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http://brightlightsfilm.com/39/cutups1.php#.UvJbCM7Sads

This just screams "Fluxus" to me...

Maybe ca. 1960?  

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Allison A. Smith
Archivist, Wisconsin Public Radio
821 University Avenue, Suite 7151
Madison, WI   53706-1497
P (608) 263-8806
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It's not true I had nothing on, I had the radio on - Marilyn Monroe

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-----Original Message-----
From: Association for Recorded Sound Discussion List [mailto:[log in to unmask]] On Behalf Of Greg Schmitz
Sent: Wednesday, February 05, 2014 02:30 AM
To: [log in to unmask]
Subject: Re: [ARSCLIST] William S. Burroughs Centenary

On 02/04/2014 09:57 PM, David Lewis wrote:
> Today is the 100th birthday of author William S. Burroughs. One 
> technique that he pioneered was the audio tape "cut up;" a random 
> collection of spoken word bits achieved by turning on and turning off 
> a tape machine at random intervals during newscasts. His efforts 
> towards this end occurred years before anyone else worked in this way, 
> and it would later become a major component in industrial music, 
> particularly in the 80s.
>
> This is one of the few early examples of such work ever to be 
> published. I have long wanted to truly date it, as "Early 1960s" is as 
> close as anyone ever got to a date, and I'm sure Bill had no idea 
> himself. The source appears to be New York City radio, flipping across 
> the dial. WINS is mentioned at one point.
> Of course, fragments are fragments, and the aim was to achieve 
> combinations of fragments that would tend to transcend the meaning of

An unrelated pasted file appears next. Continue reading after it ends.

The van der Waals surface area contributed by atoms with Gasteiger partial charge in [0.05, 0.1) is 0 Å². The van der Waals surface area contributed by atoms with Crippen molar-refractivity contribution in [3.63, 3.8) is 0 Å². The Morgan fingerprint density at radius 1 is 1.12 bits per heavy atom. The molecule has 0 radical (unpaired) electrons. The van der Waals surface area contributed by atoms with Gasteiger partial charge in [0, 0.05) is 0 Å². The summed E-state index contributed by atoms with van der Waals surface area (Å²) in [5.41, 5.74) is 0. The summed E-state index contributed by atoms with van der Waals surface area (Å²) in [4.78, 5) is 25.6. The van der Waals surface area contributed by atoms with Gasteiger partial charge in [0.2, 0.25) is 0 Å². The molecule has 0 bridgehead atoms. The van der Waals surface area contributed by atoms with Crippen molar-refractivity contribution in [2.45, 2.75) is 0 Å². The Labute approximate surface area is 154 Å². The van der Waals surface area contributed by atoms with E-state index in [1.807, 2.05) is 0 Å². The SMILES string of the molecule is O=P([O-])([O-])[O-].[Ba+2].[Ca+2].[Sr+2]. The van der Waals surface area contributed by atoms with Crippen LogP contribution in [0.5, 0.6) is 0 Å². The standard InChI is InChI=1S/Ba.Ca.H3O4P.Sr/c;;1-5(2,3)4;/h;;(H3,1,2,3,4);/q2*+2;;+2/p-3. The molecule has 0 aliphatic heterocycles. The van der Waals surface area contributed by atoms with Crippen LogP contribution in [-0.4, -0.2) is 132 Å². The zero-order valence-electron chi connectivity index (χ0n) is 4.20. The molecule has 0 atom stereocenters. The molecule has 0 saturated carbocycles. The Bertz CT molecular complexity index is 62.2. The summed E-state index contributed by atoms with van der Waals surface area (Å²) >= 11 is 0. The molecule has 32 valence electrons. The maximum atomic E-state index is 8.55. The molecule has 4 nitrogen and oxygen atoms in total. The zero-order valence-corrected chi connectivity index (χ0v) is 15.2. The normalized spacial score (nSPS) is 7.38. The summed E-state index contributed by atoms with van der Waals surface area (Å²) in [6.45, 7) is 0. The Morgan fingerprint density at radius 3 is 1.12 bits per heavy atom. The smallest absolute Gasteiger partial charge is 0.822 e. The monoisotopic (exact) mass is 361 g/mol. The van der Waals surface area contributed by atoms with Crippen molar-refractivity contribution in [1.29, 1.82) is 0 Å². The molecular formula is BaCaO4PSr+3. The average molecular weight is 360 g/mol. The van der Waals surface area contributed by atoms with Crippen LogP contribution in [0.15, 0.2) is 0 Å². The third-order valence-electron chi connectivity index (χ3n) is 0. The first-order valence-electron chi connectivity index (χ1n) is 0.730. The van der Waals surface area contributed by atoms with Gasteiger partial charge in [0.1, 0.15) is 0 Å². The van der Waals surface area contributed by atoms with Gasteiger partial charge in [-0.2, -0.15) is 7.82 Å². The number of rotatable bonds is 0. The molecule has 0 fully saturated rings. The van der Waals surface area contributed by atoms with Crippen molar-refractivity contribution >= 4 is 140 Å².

> what was spoken and to create new meaning. But as close as I can get 
> to a date for this is late April, early May 1965, owing to references 
> to snipers in the Dominican Republic during the Civil War there.
>
> Can anyone else get closer, or am I on the wrong track?
> http://www.youtube.com/watch?v=R6N2PZbkxzk
>
> David N. Lewis
> Lebanon, OH

Ahh, "The Junky's Christmas" 
<http://en.wikipedia.org/wiki/The_Junky%27s_Christmas> - required listening every holiday season.  --g


To the end of his life, Mr. Burroughs remained pessimistic about the
future for humankind.  In "Ghost of a Chance," he lamented the
destruction of the rain forests and their creatures and wrote: "All
going, to make way for more and more devalued human stock, with less
and less of the wild spark, the priceless ingredient - energy into
matter.  A vast mudslide of soulless sludge."

                                 "William S. Burroughs, the Beat Writer Who
                                  Distilled His Raw Nightmare Life, Dies 
at 83"
                                 - from obit by Richard Severo. NY Times,
                                   97 August 4